Toward Reconciliation
The first good news of the gospel is that God has already brought about perfect reconciliation between Himself and the human race . “God . . . reconciled us to himself through Christ . . .” (2 Cor. 5:18). But the gospel also contains the truth that members of the human race, estranged by sin, have been brought together in Christ . The human to human reconciliation and unity for which Jesus prayed (John 17:11), was also accomplished in His body on the cross (Eph. 2:13-19). “There is neither Jew nor Greek, slave nor free, male nor female, for you are all one in Christ Jesus” (Gal. 3:28). These are valid spiritual realities, accomplished by God Himself apart from any human doing, which await our acceptance.

Objective reconciliation: Brothers in Christ. In this epistle, Paul addresses two very complex levels of human reconciliation. The first is what we can call objective reconciliation. It deals with a reconciliation between Philemon and Onesimus which is outside their personal experience. It is something Christ has accomplished already. All believers are brothers and sisters in Christ. Paul must help Philemon to see that because of Christ, he and Onesimus are already reconciled; they are Christian brothers.(7, 8) Paul reveals this truth when he indicates that Onesimus is coming back, no longer as a slave, but better than a slave, as a dear brother ” (v15, 16). The words “better than” (vs. 16) are from the same Greek word which is translated “above” in Luke 6:40 (” above his teacher”) and Phil. 2:9 (” above every name”). In other words, Onesimus is above a slave. What Paul is saying is that, in Christ, believers have a new status, an elevated status. They are “brothers” and “sisters” in the family of God. Fellow believers see each other through new glasses, as it were, and love each other as members of one family. Paul builds on the thought that he expressed in another letter carried by Tychicus, the letter to the Ephesians, a church where there were also slaveholders. There he points out that with God there is no partiality between those who are called masters and slaves in earthly society (Eph. 6:9). Paul is presenting to Philemon a radical reconciliation, that of finding in Onesimus a beloved brother.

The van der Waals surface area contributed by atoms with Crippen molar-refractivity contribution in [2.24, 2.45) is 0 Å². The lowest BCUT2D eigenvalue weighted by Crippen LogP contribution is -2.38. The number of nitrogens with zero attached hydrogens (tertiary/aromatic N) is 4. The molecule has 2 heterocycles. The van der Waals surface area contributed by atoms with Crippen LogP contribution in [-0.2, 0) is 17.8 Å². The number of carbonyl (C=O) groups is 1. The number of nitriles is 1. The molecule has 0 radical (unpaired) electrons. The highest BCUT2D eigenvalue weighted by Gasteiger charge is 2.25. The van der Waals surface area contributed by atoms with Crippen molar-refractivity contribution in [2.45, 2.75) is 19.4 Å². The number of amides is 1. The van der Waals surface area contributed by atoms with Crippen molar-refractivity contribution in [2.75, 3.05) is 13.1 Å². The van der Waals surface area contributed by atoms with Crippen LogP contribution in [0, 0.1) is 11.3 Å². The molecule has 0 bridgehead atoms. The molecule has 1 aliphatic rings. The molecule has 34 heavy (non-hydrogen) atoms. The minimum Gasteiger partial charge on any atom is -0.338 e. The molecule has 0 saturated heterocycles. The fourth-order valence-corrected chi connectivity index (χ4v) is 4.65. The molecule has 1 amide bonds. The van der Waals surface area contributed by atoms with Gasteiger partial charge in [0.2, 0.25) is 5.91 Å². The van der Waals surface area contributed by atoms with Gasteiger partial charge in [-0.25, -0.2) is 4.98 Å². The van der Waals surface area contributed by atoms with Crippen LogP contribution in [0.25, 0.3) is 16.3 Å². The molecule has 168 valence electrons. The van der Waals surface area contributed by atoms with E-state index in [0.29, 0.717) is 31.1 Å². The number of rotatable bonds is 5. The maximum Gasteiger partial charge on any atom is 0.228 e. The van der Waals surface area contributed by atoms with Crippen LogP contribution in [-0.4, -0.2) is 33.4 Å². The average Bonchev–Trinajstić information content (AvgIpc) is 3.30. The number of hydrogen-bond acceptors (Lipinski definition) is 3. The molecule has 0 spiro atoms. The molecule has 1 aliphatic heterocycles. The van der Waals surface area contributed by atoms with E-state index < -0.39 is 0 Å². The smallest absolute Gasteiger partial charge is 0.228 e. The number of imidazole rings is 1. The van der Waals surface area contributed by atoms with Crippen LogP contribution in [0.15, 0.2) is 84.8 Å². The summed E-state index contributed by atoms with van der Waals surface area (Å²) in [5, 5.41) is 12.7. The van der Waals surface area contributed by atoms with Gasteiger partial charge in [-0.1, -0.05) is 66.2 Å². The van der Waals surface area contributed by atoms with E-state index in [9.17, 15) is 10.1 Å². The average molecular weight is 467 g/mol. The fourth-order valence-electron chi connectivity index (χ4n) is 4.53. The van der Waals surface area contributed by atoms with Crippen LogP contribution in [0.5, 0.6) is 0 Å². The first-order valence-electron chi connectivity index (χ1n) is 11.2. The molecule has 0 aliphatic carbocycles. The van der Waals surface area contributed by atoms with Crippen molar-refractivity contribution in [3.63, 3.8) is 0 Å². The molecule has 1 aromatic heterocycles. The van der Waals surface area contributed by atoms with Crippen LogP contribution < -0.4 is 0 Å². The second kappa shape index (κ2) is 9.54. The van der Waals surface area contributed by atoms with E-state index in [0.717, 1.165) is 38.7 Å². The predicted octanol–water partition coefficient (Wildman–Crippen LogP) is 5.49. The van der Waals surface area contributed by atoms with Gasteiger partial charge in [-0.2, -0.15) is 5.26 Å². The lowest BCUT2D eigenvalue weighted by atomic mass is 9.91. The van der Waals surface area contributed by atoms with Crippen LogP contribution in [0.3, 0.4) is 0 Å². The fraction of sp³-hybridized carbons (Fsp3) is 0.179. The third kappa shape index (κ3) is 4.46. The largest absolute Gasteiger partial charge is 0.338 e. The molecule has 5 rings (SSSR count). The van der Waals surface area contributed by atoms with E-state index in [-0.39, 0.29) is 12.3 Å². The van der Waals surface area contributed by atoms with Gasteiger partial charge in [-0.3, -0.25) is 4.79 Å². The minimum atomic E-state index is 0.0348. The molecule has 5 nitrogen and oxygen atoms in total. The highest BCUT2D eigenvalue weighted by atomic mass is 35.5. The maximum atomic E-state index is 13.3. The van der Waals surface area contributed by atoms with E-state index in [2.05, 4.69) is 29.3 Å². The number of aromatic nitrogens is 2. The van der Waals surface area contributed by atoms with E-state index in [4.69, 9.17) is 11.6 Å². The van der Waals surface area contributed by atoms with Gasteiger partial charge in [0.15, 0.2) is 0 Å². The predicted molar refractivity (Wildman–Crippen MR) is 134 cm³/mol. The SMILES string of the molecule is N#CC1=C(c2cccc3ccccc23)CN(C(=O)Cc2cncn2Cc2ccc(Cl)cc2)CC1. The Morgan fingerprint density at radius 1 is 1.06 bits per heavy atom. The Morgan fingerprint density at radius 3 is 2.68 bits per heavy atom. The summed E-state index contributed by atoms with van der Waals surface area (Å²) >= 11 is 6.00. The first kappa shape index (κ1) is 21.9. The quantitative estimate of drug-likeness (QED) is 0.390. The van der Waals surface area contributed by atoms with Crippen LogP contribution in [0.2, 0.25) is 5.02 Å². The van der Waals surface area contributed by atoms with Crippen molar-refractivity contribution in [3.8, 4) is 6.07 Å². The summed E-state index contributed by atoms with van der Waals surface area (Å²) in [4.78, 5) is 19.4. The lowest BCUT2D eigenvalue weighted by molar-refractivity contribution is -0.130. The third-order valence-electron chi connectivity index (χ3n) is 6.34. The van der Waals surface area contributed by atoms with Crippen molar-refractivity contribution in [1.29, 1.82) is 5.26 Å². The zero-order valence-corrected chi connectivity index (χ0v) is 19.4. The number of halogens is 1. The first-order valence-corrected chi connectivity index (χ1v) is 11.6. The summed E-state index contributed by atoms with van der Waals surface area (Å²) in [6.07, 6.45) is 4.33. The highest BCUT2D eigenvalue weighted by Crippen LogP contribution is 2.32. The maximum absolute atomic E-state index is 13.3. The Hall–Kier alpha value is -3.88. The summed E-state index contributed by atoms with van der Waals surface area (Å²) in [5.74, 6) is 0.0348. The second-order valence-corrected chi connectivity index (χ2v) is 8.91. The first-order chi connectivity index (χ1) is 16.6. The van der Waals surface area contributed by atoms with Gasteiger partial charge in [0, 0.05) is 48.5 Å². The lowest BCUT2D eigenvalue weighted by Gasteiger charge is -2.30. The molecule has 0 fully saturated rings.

This news that Christ has reconciled estranged human beings directs the thoughts of one who has been wounded heavenward. Christ our Savior has felt our sorrow. He recognizes the need for justice, and He has personally taken upon Himself the punishment due the wrongdoer. He “carried our sorrows . . . He was crushed for our iniquities; the punishment that brought us peace was upon him, and by his wounds we are healed” (Isa. 53:4, 5). “God made him who had no sin to be sin for us, so that in him we might become the righteousness of God” (2 Cor. 5:21). That good news alone can begin the stirring in our hearts that is necessary for us to reach out to one another. “Dear friends, since God so loved us, we also ought to love one another” (1 John 4:11).

This truth is one which must echo beyond the walls of Philemon’s home. The acceptance of this radical reconciliation will bring to an end all use of power that would enslave or subjugate people wherever they are found. It heralds the end of patriarchy, of benevolent autocracy and other seemingly benign leadership forms that nevertheless insinuate that others are inferior.

Because of Christ, a fellowship now exists that knows no such distinctions. Christ has forever banished the barriers of ethnicity, social and economic class, and gender stratification (Gal. 3:28). Today, the message of Christ has reached into many parts of the world and slavery as an institution is officially banned. However, the desire to control others still exists in hearts that have not yielded to Christ. These verses of Philemon tell us that there must be a radical change in the conduct of Christian companies and business owners toward their employees. People must always be placed above profit. Also to come under scrutiny in the light of these verses are those social forces-whether religious, political, domestic, or commercial-that dominate and repress women, children, the poor and disadvantaged, and that grind down certain people groups.